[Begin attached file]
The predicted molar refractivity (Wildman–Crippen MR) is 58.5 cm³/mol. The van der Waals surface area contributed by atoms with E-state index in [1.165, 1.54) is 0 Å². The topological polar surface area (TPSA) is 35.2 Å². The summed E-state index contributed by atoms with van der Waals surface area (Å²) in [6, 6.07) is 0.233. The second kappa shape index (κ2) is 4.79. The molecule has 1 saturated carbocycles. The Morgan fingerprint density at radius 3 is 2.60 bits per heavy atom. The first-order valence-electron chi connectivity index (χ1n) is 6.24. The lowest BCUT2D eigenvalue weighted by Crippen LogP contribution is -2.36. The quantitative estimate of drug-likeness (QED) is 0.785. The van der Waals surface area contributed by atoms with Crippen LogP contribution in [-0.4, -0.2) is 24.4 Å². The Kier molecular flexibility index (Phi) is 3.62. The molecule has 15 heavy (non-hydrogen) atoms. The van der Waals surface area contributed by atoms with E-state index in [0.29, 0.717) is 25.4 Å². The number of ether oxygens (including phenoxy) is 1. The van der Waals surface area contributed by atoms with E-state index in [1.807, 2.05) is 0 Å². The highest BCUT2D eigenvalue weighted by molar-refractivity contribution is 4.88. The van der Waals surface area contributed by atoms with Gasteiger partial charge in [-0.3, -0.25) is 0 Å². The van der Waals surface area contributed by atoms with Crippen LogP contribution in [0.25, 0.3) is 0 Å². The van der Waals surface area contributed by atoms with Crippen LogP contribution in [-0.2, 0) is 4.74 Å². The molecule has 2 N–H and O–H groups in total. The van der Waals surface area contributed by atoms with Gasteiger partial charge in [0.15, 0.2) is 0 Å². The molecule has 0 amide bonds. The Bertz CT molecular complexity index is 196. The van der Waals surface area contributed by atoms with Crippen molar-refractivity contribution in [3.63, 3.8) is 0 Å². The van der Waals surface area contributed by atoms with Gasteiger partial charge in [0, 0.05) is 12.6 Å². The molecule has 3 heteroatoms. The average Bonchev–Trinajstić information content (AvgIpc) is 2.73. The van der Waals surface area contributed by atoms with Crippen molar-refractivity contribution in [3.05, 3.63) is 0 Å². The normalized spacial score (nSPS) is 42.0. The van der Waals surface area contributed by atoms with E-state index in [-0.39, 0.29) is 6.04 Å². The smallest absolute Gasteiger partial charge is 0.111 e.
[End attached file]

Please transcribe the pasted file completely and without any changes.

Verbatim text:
The predicted molar refractivity (Wildman–Crippen MR) is 58.5 cm³/mol. The van der Waals surface area contributed by atoms with E-state index in [1.165, 1.54) is 0 Å². The topological polar surface area (TPSA) is 35.2 Å². The summed E-state index contributed by atoms with van der Waals surface area (Å²) in [6, 6.07) is 0.233. The second kappa shape index (κ2) is 4.79. The molecule has 1 saturated carbocycles. The Morgan fingerprint density at radius 3 is 2.60 bits per heavy atom. The first-order valence-electron chi connectivity index (χ1n) is 6.24. The lowest BCUT2D eigenvalue weighted by Crippen LogP contribution is -2.36. The quantitative estimate of drug-likeness (QED) is 0.785. The van der Waals surface area contributed by atoms with Crippen LogP contribution in [-0.4, -0.2) is 24.4 Å². The Kier molecular flexibility index (Phi) is 3.62. The molecule has 15 heavy (non-hydrogen) atoms. The van der Waals surface area contributed by atoms with E-state index in [0.29, 0.717) is 25.4 Å². The number of ether oxygens (including phenoxy) is 1. The van der Waals surface area contributed by atoms with E-state index in [1.807, 2.05) is 0 Å². The highest BCUT2D eigenvalue weighted by molar-refractivity contribution is 4.88. The van der Waals surface area contributed by atoms with Gasteiger partial charge in [-0.3, -0.25) is 0 Å². The van der Waals surface area contributed by atoms with Crippen LogP contribution in [0.25, 0.3) is 0 Å². The van der Waals surface area contributed by atoms with Crippen LogP contribution in [-0.2, 0) is 4.74 Å². The molecule has 2 N–H and O–H groups in total. The van der Waals surface area contributed by atoms with Gasteiger partial charge in [0.15, 0.2) is 0 Å². The molecule has 0 amide bonds. The Bertz CT molecular complexity index is 196. The van der Waals surface area contributed by atoms with Crippen molar-refractivity contribution in [3.63, 3.8) is 0 Å². The van der Waals surface area contributed by atoms with Gasteiger partial charge in [0, 0.05) is 12.6 Å². The molecule has 3 heteroatoms. The average Bonchev–Trinajstić information content (AvgIpc) is 2.73. The van der Waals surface area contributed by atoms with Crippen molar-refractivity contribution in [3.05, 3.63) is 0 Å². The normalized spacial score (nSPS) is 42.0. The van der Waals surface area contributed by atoms with E-state index in [-0.39, 0.29) is 6.04 Å². The smallest absolute Gasteiger partial charge is 0.111 e.